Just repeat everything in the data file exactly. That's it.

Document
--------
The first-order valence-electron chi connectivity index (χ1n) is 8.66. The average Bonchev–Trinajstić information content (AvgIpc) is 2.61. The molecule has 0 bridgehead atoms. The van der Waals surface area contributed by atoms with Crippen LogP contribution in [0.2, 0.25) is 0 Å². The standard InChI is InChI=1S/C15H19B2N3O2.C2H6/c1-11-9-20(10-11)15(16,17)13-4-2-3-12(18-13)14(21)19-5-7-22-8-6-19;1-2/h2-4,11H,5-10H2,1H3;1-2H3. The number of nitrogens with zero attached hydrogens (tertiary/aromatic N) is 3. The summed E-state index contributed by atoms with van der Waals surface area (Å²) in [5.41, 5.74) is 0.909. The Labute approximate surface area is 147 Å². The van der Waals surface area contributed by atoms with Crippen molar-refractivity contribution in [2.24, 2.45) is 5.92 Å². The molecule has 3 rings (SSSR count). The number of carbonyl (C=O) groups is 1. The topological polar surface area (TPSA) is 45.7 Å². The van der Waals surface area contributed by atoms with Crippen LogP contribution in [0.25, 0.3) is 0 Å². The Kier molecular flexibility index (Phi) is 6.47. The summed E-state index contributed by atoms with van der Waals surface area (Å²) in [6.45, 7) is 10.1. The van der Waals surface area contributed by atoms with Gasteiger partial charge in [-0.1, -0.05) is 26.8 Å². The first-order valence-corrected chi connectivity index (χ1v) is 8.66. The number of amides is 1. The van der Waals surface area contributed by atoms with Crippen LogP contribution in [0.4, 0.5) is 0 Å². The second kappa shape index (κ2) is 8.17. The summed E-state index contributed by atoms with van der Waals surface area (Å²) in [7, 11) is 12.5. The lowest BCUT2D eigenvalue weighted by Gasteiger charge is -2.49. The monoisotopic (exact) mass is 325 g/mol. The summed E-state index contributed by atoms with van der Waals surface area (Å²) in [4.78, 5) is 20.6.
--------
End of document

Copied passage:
The first-order valence-electron chi connectivity index (χ1n) is 8.66. The average Bonchev–Trinajstić information content (AvgIpc) is 2.61. The molecule has 0 bridgehead atoms. The van der Waals surface area contributed by atoms with Crippen LogP contribution in [0.2, 0.25) is 0 Å². The standard InChI is InChI=1S/C15H19B2N3O2.C2H6/c1-11-9-20(10-11)15(16,17)13-4-2-3-12(18-13)14(21)19-5-7-22-8-6-19;1-2/h2-4,11H,5-10H2,1H3;1-2H3. The number of nitrogens with zero attached hydrogens (tertiary/aromatic N) is 3. The summed E-state index contributed by atoms with van der Waals surface area (Å²) in [5.41, 5.74) is 0.909. The Labute approximate surface area is 147 Å². The van der Waals surface area contributed by atoms with Crippen molar-refractivity contribution in [2.24, 2.45) is 5.92 Å². The molecule has 3 rings (SSSR count). The number of carbonyl (C=O) groups is 1. The topological polar surface area (TPSA) is 45.7 Å². The van der Waals surface area contributed by atoms with Crippen LogP contribution in [0.25, 0.3) is 0 Å². The Kier molecular flexibility index (Phi) is 6.47. The summed E-state index contributed by atoms with van der Waals surface area (Å²) in [6.45, 7) is 10.1. The van der Waals surface area contributed by atoms with Gasteiger partial charge in [-0.1, -0.05) is 26.8 Å². The first-order valence-corrected chi connectivity index (χ1v) is 8.66. The number of amides is 1. The van der Waals surface area contributed by atoms with Crippen LogP contribution in [0.4, 0.5) is 0 Å². The second kappa shape index (κ2) is 8.17. The summed E-state index contributed by atoms with van der Waals surface area (Å²) in [7, 11) is 12.5. The lowest BCUT2D eigenvalue weighted by Gasteiger charge is -2.49. The monoisotopic (exact) mass is 325 g/mol. The summed E-state index contributed by atoms with van der Waals surface area (Å²) in [4.78, 5) is 20.6.